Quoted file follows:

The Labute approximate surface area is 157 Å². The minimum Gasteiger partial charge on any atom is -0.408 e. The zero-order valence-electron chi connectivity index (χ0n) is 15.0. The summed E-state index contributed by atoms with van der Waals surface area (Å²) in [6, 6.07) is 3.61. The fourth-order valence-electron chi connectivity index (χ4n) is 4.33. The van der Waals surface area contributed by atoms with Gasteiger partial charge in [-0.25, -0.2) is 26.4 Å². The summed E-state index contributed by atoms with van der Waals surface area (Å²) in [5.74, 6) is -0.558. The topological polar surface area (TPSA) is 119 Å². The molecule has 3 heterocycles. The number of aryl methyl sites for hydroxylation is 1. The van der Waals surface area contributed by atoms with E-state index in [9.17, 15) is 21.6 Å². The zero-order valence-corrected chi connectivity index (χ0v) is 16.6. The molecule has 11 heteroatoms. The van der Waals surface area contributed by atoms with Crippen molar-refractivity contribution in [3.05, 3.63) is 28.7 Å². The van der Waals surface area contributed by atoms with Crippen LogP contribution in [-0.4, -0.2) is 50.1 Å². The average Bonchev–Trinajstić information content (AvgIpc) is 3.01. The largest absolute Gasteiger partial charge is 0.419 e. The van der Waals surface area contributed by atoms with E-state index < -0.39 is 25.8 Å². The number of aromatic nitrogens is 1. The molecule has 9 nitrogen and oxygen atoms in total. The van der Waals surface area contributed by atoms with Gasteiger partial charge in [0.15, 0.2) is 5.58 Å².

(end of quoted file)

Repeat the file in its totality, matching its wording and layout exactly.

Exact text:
The Labute approximate surface area is 157 Å². The minimum Gasteiger partial charge on any atom is -0.408 e. The zero-order valence-electron chi connectivity index (χ0n) is 15.0. The summed E-state index contributed by atoms with van der Waals surface area (Å²) in [6, 6.07) is 3.61. The fourth-order valence-electron chi connectivity index (χ4n) is 4.33. The van der Waals surface area contributed by atoms with Gasteiger partial charge in [-0.25, -0.2) is 26.4 Å². The summed E-state index contributed by atoms with van der Waals surface area (Å²) in [5.74, 6) is -0.558. The topological polar surface area (TPSA) is 119 Å². The molecule has 3 heterocycles. The number of aryl methyl sites for hydroxylation is 1. The van der Waals surface area contributed by atoms with E-state index in [9.17, 15) is 21.6 Å². The zero-order valence-corrected chi connectivity index (χ0v) is 16.6. The molecule has 11 heteroatoms. The van der Waals surface area contributed by atoms with Crippen molar-refractivity contribution in [3.05, 3.63) is 28.7 Å². The van der Waals surface area contributed by atoms with Crippen LogP contribution in [-0.4, -0.2) is 50.1 Å². The average Bonchev–Trinajstić information content (AvgIpc) is 3.01. The largest absolute Gasteiger partial charge is 0.419 e. The van der Waals surface area contributed by atoms with E-state index < -0.39 is 25.8 Å². The number of aromatic nitrogens is 1. The molecule has 9 nitrogen and oxygen atoms in total. The van der Waals surface area contributed by atoms with Gasteiger partial charge in [0.15, 0.2) is 5.58 Å².